De Dutch Diet

Cheese Plate

TrappistAs you may know, my dad is a huge beer fan. In the Netherlands, my mom also came to like beer. We decided to drive down to Belgium through the Netherlands to Ter Dolen castle in the small town of  Houthalen. On the way, we stopped by two Trappist breweries, which are run by Trappist monks, who are separated from society. They have to find a way to support themselves. Some of them do this by making bread, others by making cheese, but most of them support themselves by making beer. Most of the beers we tried were bad, in my opinion. However, there was one dessert beer (who even knew they existed!) that I would have been able to stand, if only it wasn’t so yeasty! It tasted sweet, like cherries.

PokemonAt the La Trappe brewery, there was a beautiful garden to walk around in. Also, it was full of Pokémon. Just to let you know, our new best Pokémon is a Golduck at level 705.

The Achel brewery was walled in, and gave me déjà vu. On the outside, it looked a lot like Old Dubai. On the inside, however, it looked like an outdoor café. After eating a whole sandwich, I had a whole ice cream, and got a bellyache. At least I wasn’t hungry!

The Ter Dolen brewery was where the dessert beer was from. I met another kid, whose name was Alec. Alec and I shared our builds in Minecraft. We had a wonderful time.

Cheese guysBack in Alkmaar, Netherlands, rows and rows of cheese covered the courtyard. Slowly they were carried to the scale, then to the carts, where they were bought via auction. This went on for hours. The cheese wheels were slowly taken away, until at one point, they were all gone. Believe me, I would have bought my whole weight in cheese!

And PieTo end our time in Amsterdam, we went to De Taart van M’n Tante. We had some delicious Dutch Apple Pie. What a way to end Amsterdam!

 

Amazing Amsterdam Part 2

 

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We made air-powered cars!

One great day, we met a family of three at the NEMO Science Museum. Lily, 8; Alex, 6; and Maya, 3. We explored the entire museum. Alex and Maya got very hard to keep track of. We saw a short video on the ‘life’ of a hydrogen atom named Harry. He appeared after the big bang, drifting through space, all alone, until the first star was born. Right before his eyes, two hydrogen atoms collided to make an oxygen atom. She introduced herself as Odette. After a few billion years, the star exploded. Harry was on his own again. However, he couldn’t be alone forever. He met another hydrogen atom, named Huis. He and Huis combined to make a hydrogen molecule. They were drifting along happily when Odette crashed into them, combining to make a molecule of water. Suddenly, they were swept away by a comet, which took them to the nearest planet in sight, our planet Earth. They were in the water cycle. At first, it was fun. However, it got annoying after a while. Eventually, Harry became part of a different molecule. The molecule combined to form one of the first cells. Eventually, these cells combined to create a coral. After multiple years, the coral turned into a fossil because the level in oceans decreased.  The fossil rolled into the water, and Harry became part of the water cycle again. Harry rained down, and was absorbed by a tree, becoming one with it. When the tree rotted, Harry turned into petroleum. The petroleum was pumped up, Harry turned into gasoline, and was released back into the open. He fell into a wheat field, and was ground into bread. Then, a boy ate the bread, and Harry became part of the boy’s bones. All of us liked Harry’s story, but none of us were more intrigued than Maya. We ended by making cars that ran on air. I’m not kidding! They really did run on air!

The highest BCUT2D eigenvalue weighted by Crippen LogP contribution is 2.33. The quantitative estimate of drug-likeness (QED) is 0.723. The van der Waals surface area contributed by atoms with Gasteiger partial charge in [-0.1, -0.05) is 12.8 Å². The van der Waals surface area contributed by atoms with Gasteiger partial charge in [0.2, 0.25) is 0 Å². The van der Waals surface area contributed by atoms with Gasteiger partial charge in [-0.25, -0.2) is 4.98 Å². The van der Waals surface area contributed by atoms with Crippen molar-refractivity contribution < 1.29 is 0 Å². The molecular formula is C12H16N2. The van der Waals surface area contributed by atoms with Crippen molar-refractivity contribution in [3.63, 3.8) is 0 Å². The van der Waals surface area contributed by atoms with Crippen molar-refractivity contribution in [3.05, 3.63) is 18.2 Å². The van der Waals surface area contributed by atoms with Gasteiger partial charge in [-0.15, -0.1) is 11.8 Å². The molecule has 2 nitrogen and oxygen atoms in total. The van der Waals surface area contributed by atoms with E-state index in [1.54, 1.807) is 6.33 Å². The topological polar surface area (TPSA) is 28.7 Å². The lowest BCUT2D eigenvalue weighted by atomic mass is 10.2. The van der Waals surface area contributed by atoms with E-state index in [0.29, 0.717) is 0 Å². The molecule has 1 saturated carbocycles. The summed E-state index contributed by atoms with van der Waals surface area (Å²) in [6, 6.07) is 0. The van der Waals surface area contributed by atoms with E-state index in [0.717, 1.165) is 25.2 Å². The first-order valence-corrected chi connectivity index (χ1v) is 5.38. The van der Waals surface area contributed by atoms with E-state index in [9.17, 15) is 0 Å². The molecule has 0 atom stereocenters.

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EuroPride Amsterdam